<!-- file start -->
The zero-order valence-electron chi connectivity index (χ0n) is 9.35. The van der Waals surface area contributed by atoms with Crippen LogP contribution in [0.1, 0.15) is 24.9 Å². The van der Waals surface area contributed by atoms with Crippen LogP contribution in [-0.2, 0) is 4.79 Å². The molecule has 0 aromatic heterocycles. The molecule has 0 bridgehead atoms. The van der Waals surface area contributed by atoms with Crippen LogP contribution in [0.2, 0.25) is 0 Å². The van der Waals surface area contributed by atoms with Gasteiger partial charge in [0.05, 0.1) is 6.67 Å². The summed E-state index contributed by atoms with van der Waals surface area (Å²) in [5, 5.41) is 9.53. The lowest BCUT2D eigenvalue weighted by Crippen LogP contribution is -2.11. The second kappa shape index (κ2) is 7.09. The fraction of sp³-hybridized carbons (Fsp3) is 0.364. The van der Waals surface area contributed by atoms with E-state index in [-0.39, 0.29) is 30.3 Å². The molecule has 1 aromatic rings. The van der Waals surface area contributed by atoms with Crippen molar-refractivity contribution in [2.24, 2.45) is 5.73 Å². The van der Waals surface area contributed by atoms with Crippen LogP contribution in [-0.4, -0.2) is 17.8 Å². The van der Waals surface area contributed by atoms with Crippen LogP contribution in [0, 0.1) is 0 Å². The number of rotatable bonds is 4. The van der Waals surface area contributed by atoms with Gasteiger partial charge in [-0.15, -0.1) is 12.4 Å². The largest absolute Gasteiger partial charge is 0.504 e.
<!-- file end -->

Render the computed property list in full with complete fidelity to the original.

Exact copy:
The zero-order valence-electron chi connectivity index (χ0n) is 9.35. The van der Waals surface area contributed by atoms with Crippen LogP contribution in [0.1, 0.15) is 24.9 Å². The van der Waals surface area contributed by atoms with Crippen LogP contribution in [-0.2, 0) is 4.79 Å². The molecule has 0 aromatic heterocycles. The molecule has 0 bridgehead atoms. The van der Waals surface area contributed by atoms with Crippen LogP contribution in [0.2, 0.25) is 0 Å². The van der Waals surface area contributed by atoms with Gasteiger partial charge in [0.05, 0.1) is 6.67 Å². The summed E-state index contributed by atoms with van der Waals surface area (Å²) in [5, 5.41) is 9.53. The lowest BCUT2D eigenvalue weighted by Crippen LogP contribution is -2.11. The second kappa shape index (κ2) is 7.09. The fraction of sp³-hybridized carbons (Fsp3) is 0.364. The van der Waals surface area contributed by atoms with E-state index in [-0.39, 0.29) is 30.3 Å². The molecule has 1 aromatic rings. The van der Waals surface area contributed by atoms with Crippen molar-refractivity contribution in [2.24, 2.45) is 5.73 Å². The van der Waals surface area contributed by atoms with Crippen LogP contribution in [-0.4, -0.2) is 17.8 Å². The van der Waals surface area contributed by atoms with Crippen LogP contribution in [0, 0.1) is 0 Å². The number of rotatable bonds is 4. The van der Waals surface area contributed by atoms with Gasteiger partial charge in [-0.15, -0.1) is 12.4 Å². The largest absolute Gasteiger partial charge is 0.504 e.